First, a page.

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Drug Probability Problem

  1. Nov 28, 2006 #1
    I'm in a university probability class studying multivariate distributions and have a problem I'm stuck on.

    Here goes:
    In a clinical study of a new drug formulated to reduce the effects of arthritis, researchers found that the proportion p of patients who respond favourably to the drug is a random variable that varies from batch to batch of the drug. Assume that p has a probability density function given by
    f(p)={12*(p^(2))*(1-p), whenever p is between 0 and 1 inclusive
    {0, whenever p is elsewhere.
    Suppose that n patients are injected with portions of the drug taken from the same batch. Let Y denote the number showing a favourable response.
    (A) Find the unconditional probability distribution of Y for general n.
    (B) Find E(Y) for n = 2.

    I'm confused because there's no Y1 and Y2. Every problem I've done has Y1 and Y2. How do you find the unconditional probability distribution for just Y in this case? I would love any help. Just a suggestion needed.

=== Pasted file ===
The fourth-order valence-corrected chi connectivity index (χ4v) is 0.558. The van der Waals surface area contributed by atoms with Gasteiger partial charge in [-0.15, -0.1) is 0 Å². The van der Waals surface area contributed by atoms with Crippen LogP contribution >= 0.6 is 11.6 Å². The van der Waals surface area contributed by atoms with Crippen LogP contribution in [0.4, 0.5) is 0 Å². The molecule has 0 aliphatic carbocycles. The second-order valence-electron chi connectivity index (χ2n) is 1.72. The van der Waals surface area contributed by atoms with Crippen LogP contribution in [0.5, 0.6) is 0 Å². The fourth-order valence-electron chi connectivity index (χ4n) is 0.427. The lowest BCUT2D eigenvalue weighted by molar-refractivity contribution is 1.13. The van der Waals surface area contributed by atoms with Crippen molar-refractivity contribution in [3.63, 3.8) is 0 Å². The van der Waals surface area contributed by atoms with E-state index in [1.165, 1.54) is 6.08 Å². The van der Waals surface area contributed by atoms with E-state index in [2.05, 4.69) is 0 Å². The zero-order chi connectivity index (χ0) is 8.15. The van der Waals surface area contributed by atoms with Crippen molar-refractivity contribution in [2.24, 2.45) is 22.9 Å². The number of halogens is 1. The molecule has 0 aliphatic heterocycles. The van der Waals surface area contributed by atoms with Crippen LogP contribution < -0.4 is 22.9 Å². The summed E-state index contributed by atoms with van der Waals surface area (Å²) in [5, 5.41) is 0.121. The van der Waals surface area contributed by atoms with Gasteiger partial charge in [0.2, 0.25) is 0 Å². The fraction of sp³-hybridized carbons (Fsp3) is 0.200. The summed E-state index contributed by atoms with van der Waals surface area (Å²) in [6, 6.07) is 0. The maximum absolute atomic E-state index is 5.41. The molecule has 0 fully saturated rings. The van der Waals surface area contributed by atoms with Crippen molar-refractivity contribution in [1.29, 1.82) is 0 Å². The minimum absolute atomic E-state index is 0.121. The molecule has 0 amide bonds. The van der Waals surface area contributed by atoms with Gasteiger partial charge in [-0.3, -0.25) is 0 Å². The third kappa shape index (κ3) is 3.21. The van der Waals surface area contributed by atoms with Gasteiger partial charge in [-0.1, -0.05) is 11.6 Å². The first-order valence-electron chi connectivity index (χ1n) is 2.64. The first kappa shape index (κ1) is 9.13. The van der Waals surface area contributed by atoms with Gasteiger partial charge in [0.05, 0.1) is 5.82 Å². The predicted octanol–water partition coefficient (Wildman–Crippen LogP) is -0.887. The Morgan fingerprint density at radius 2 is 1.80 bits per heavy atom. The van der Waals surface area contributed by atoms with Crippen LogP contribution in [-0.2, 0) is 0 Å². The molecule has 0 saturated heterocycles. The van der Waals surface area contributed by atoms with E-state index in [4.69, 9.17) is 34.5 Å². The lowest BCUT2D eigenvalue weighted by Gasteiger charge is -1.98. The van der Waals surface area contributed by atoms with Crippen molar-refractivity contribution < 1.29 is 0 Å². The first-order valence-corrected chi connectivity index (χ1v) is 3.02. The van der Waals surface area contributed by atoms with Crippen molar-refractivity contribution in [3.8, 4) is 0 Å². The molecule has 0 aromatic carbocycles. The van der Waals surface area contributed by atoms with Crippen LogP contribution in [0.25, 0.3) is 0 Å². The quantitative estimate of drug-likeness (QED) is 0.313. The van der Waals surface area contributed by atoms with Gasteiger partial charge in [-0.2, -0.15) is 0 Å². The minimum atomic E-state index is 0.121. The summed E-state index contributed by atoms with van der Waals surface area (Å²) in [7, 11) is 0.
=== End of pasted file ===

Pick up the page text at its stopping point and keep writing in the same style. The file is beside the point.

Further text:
2. jcsd
  3. Nov 28, 2006 #2


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    The proportion of patients who respond favorably to the drug is, by DEFINITION, the number of patients who responded favorably divided by the total number of patients injected with the drug.
    If n patients are injected with the drug and the proportion who respond favorably is f(p) then the NUMBER who respond favorably is
    nf(p), of course!
  4. Nov 28, 2006 #3
    Thanks for the response. I need to integrate the function from 0 to 1 I presume? What's E(Y) though?
  5. Nov 28, 2006 #4


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    Since Y= nf(p), E(Y) is the integral of that, from 0 to 1.
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